Here’s a few things I thought I should include in an update:
I recently saw a film by Luigi Cozzi called Il tunnel sotto il mondo (Tunnel Under the World) from 1969. It’s an unusual film, which appears to play with different temporal and spatial schemes by relating a series of events from the various points of view of characters. Or maybe it doesn’t, it’s difficult to tell! But it was an interesting early film from Kinski’s co-director on Nosferatu a Venezia (Nosferatu in Venice; Vampire in Venice, 1988) and you should see it if you can track a copy down. The reason I mention it here is because as I watched it I felt convinced I’d seen Klaus on the screen and had to re-wind the film to check it – no, I wasn’t seeing things, there was a huge poster for 5 per l’inferno (Five for Hell, Gianfranco Parolini, 1969) in one scene:
I realised recently that I had totally forgotten to upload the photos I took of the Hotel Doelen when I went to Amsterdam last year. Nothing too exciting, except that this was the hotel Klaus used in the film Lifespan (see my review of the film here: http://dudummesau.com/2011/02/09/klaus-kinski-makes-the-bed/) and where he trampled all over the bed!
Thanks to Leigh Ann for sending information through about the Kinski perfume, which was produced under licence to Kinski Productions last year to mark the 20th anniversary of Klaus’ death. I must admit it was a bit difficult to find out about the perfume as it’s not very widely available and I purchased mine from Luckyscent in America, who kindly sent through a few sample bottles for me too so I would be able to keep my bottle intact, here it is:
Since purchasing it I have found out that it is now available through Harvey Nichols in the UK, and not a bad price at £86. I used all my samples up fairly quickly so unless I break into my bottle I won’t be wearing again! It’s a unisex fragrance which I think smells rather mossy – a bit like Klaus would have smelled after he’d been behind the bushes with some conquest, no doubt. The perfume was developed by Escentric Molecules who are well-known for their fragrances which mix with your natural pheromones to create an individual scent for you. The Kinski fragrance is described as “animalic… woody… feral… oceanic…” I was expecting it to be something like Grenouille’s perfume in Patrick Süskind’s novel Perfume, or at least that it would make me as appealing as Kinski and men would throw themselves at me as both men and women threw themselves at Klaus – but that wasn’t the case! It’s a very pleasant smell but I must admit that not one person commented on the perfume when I was wearing it, so it’s obviously quite subtle. If you want to smell like Kinski, though, you need to try it and buy it for yourself. The packaging is lovely and I am sure the perfume is too but I just can’t bring myself to open my bottle.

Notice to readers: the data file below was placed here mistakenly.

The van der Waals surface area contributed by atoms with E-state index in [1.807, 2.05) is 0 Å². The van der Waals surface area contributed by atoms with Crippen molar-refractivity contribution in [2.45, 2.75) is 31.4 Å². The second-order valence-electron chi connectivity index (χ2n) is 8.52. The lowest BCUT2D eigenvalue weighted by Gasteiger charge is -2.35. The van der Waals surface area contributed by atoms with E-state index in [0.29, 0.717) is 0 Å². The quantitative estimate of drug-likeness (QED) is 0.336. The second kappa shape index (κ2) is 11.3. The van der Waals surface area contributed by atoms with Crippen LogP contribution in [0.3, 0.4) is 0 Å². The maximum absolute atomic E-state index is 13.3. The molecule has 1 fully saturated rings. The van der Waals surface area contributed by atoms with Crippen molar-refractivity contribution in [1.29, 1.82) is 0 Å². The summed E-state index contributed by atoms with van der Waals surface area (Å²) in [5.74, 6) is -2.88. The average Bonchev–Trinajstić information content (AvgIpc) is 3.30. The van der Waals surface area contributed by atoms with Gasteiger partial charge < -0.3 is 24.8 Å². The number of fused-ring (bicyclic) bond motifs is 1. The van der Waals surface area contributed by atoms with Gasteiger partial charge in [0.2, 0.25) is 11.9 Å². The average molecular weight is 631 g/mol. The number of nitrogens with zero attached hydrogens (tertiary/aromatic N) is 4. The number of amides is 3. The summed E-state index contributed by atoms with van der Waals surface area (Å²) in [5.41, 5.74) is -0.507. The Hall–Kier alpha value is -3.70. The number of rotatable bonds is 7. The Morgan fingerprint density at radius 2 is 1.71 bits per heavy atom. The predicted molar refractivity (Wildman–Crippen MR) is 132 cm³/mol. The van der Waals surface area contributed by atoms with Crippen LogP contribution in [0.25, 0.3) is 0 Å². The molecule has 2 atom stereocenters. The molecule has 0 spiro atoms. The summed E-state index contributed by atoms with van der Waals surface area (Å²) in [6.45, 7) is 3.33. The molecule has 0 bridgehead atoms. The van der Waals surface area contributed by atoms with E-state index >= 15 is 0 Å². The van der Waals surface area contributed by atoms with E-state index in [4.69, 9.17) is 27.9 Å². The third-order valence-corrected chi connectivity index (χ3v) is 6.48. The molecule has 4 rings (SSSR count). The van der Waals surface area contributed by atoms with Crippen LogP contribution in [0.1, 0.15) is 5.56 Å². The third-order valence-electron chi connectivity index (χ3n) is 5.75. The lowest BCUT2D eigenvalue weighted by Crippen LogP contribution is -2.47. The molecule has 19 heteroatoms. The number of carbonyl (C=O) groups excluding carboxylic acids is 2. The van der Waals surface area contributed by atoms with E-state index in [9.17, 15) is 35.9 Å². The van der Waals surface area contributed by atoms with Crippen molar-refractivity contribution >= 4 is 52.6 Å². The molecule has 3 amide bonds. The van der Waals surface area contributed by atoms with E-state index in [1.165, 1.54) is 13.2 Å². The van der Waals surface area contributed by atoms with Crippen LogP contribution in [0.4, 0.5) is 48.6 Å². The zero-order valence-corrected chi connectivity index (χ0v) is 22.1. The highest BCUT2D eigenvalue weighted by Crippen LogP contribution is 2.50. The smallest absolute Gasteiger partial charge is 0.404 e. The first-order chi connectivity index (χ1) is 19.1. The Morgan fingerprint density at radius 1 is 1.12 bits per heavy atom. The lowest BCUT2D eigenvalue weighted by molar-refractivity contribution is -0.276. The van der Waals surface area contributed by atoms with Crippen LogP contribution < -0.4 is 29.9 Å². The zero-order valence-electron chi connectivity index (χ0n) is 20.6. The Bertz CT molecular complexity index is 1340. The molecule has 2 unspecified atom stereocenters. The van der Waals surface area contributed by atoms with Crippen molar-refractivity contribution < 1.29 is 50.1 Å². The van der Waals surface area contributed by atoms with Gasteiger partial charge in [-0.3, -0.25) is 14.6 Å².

Finally, here’s an item about Christian David’s Kinski die biographie (Aufbau, 2008). Jari wrote in to ask why one sentence in the book had been censored in black pen. My copy doesn’t have such censoring in it, so I asked Jari to send a photograph of it:
The sentence that was censored reads: “…sie teilten die Erfahrung von Einsamkeit und Selbstzweifel sowie eine geringschätzung des eigenen Körpers, eine Neigung dazu, sich andere zu verkaufen.” I asked Christian David if he was able to tell me anything about this and he kindly sent the following information:
“Regarding the censored sentence: It is about Minhoi Loanic/Kinski. And it says: “… they (Klaus and Minhoi) shared the experience of loneliness and self-doubt, as well as a contempt of the body, an inclination to sell themselves to others.” After the book came out, someone thought I had been referring only to Minhoi, thus suggesting she had literally sold herself (or her body) to others. So the sentence was “eliminated” by Aufbau in order to avoid any potentially libellous interpretation by a third party. It later became clear that the sentence was in no way incriminating, and it was “restored”. Which makes the censored copies sort of a rare breed.”
Which means that Jari’s copy is fairly unusual!
Thanks to everyone who contributed information for these items. That’s all for now – I hope to write another review shortly. Not sure what I’ll tackle yet…